Step Inside Designer Jenny Wolf’s Stylish Living Quarters

Above her shop in Pound Ridge, Wolf cultivates a cozy lair.
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The living area includes a sofa from Nickey Kehoe and a pair of vintage armchairs covered in a chintz from Holly Hunt. Photography by Kate Jordan.

The path to a thriving interior design business and shop wasn’t exactly a straight one for Jenny Wolf. The South Carolina native had been enjoying a successful career in retail development at Ralph Lauren in New York when she caught the decorating bug. “I was working on the opening of a Ralph Lauren store at the Greenbrier hotel, and I was so inspired by Dorothy Draper’s whimsical design that I decided to enroll at Parsons,” recalls Wolf, who earned an interior design degree from the school, launched her own firm in 2011, and was named an NYC&G “Rising Star” in 2013.

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The kitchen features a floral-print wallpaper from House of Hackney, a Bertazzoni range, and Benjamin Moore’s Fieldstone on the cabinetry. Photography by Kate Jordan.

Wolf’s shopkeeper impulses were perhaps more deeply ingrained. “My parents were furniture retailers, and I grew up around showrooms,” she says. “So it was always a dream of mine to have a store.” The opportunity presented itself in 2017, when a for sale sign on a turn-of-the-20th-century building in Pound Ridge, New York, caught her eye. “I had never even been to Pound Ridge before, but I stopped the car and had the real estate agent there within 10 minutes. It just felt like the right next step.”

The 5,500-square-foot building had an ideal amount of space for a ground-floor lifestyle shop and an apartment upstairs, but it was in disrepair and required major renovations. “It’s the biggest project I have ever undertaken,” says Wolf, whose first order of business after gutting the structure was to build out the three-bedroom second-floor apartment so that she would “have somewhere to stay when I came up from the city to manage the construction. I needed a place to focus, think, and dream about the store.”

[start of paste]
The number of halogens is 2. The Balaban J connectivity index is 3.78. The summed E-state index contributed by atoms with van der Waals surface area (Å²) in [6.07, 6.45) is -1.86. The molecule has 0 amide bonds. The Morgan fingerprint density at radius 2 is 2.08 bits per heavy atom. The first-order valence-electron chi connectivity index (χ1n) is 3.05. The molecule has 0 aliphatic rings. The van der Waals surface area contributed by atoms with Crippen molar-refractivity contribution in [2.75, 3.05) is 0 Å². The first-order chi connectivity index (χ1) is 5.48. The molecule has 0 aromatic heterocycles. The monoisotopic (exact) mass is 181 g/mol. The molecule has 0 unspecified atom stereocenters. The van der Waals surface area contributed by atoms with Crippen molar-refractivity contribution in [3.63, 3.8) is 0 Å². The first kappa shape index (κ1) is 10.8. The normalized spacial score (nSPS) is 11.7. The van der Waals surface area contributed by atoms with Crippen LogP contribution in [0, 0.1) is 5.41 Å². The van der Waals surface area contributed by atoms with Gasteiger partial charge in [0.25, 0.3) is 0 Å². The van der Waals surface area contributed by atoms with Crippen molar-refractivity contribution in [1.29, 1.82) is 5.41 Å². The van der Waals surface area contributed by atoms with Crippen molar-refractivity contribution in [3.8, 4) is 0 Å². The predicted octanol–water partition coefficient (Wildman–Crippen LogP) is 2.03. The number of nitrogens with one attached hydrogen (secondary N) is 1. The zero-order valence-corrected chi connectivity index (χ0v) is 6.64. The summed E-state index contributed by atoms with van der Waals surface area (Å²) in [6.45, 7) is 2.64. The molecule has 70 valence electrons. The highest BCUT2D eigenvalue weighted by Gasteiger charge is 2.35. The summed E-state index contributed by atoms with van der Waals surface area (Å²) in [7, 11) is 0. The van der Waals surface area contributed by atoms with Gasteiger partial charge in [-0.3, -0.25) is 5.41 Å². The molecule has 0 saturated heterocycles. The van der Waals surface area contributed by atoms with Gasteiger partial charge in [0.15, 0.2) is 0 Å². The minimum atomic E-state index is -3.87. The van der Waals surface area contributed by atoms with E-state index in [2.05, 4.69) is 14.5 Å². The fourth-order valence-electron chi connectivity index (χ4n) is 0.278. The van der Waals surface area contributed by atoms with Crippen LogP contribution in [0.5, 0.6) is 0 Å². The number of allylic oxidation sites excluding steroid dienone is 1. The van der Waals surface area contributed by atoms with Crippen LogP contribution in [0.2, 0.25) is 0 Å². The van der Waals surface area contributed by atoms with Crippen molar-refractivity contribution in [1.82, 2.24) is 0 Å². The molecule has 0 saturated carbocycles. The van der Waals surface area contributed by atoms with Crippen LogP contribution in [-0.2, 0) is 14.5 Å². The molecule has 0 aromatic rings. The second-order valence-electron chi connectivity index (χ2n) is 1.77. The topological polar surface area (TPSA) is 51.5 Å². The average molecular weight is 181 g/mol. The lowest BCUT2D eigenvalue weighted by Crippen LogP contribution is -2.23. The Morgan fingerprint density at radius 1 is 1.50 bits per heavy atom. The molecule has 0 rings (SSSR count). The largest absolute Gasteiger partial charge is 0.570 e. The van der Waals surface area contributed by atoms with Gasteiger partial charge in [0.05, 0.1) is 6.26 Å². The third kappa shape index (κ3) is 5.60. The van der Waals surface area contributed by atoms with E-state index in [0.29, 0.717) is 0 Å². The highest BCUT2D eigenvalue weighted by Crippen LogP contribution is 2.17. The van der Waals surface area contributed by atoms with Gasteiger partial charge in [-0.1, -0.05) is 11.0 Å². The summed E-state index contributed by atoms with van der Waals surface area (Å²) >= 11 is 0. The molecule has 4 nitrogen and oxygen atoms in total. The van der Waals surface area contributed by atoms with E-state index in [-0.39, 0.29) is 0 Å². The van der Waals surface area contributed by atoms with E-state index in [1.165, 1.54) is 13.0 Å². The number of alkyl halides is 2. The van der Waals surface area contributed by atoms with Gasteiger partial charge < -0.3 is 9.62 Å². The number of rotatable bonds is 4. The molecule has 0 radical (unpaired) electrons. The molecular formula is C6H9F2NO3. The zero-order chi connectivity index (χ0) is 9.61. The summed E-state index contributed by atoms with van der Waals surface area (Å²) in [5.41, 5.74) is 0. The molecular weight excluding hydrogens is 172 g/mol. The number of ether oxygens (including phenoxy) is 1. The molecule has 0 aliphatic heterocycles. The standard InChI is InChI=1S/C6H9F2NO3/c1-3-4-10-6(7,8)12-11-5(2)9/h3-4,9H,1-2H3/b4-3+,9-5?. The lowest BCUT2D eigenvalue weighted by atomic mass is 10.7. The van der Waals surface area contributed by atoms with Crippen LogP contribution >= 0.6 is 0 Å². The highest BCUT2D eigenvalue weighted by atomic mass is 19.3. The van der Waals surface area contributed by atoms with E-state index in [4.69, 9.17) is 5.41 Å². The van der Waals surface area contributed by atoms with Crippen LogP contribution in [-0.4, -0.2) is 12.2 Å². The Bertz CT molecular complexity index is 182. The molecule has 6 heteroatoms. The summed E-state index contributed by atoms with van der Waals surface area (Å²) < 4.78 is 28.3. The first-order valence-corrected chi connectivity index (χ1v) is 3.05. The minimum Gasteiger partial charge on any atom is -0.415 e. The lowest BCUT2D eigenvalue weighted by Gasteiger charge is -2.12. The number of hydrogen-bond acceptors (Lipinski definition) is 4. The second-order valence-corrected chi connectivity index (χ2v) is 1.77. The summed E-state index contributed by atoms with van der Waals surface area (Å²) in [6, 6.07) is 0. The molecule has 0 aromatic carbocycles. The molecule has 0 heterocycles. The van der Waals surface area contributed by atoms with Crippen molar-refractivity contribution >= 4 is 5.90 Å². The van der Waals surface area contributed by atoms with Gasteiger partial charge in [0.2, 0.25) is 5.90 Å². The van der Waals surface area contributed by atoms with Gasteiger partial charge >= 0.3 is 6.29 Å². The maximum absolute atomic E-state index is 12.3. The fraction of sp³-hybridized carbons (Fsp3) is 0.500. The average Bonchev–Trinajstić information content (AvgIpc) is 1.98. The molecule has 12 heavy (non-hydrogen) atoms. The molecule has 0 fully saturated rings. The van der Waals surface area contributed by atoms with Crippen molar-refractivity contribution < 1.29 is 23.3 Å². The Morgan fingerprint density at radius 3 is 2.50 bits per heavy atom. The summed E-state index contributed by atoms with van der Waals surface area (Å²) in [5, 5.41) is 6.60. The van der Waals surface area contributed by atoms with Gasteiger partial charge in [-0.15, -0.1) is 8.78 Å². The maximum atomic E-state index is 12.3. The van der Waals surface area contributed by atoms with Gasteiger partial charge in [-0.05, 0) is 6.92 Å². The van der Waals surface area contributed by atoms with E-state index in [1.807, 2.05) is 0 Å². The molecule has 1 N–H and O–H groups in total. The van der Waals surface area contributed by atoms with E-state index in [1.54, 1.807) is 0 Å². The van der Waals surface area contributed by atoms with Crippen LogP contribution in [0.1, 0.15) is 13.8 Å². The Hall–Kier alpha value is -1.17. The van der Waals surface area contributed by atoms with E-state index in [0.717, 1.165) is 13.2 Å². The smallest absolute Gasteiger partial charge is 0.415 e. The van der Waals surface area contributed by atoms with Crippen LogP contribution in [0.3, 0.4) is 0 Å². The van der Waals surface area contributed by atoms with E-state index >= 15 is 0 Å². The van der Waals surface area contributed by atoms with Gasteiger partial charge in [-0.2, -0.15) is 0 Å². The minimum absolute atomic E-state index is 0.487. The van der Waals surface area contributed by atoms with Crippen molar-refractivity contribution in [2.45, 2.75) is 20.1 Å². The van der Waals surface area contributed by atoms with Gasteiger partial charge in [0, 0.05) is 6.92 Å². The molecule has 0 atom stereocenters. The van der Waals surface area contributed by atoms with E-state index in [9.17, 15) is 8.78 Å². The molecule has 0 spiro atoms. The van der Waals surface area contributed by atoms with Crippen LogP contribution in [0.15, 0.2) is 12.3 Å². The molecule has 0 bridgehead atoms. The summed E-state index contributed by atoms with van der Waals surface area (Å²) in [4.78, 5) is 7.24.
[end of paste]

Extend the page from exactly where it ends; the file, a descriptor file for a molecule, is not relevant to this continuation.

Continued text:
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Depending on her needs, Wolf can easily transform her living area into an office, gallery, or event space. Photography by Kate Jordan.

She essentially started from scratch, installing a new roof, steel beams, and framing, lifting the ceiling, and laying wide-plank reclaimed-wood floors. “The only original items that remain are some joists and the two shop windows in the front. My goal throughout was to stay true to the period while incorporating modern amenities.” A favorite spot in the new apartment is the primary bath, which is painted a charcoal black and features a classic clawfoot tub. “I always use some black to cut the sweetness and add a little edge. Having this space was central to my process of working through the project. There, I could be still and connect with myself.”

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The wall covering in the daughters’ room is from Studio Four. Photography by Kate Jordan.

The main living area—a vaulted great room enveloped in a moody blue hue—is flanked by two sections of private living quarters: the green primary bedroom and bath and a pink-patterned bedroom for Wolf’s three daughters on one side, and another bath and a third bedroom on the other. “The great room is super flexible,” Wolf says. “Aside from being a living area, it also serves as an office, a gallery, and an event space for the business.” The charming galley kitchen has a floral flourish, thanks to one of Wolf’s favorite wallpapers from House of Hackney. “I’ve used this paper in various homes of mine, and it always brings me such joy. When you buy pieces that mean something to you, they will work anywhere.”

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The bed frame and desk chair in the primary bedroom are from Chelsea Textiles. Photography by Kate Jordan.

Although Wolf confesses to being “a traditionalist at heart,” she likes a modern touch here and there among all the antiques and vintage furnishings. Her distinct take on style reaches its apogee in the store, called the Huntress and open for business since 2019. Carrying everything from furnishings and decor to jewelry, clothing, and bath and beauty essentials, “it has become my passion project,” the designer muses. “It’s a place for self- expression and creativity.”

The print version of this article appears with the headline: Minding the Store.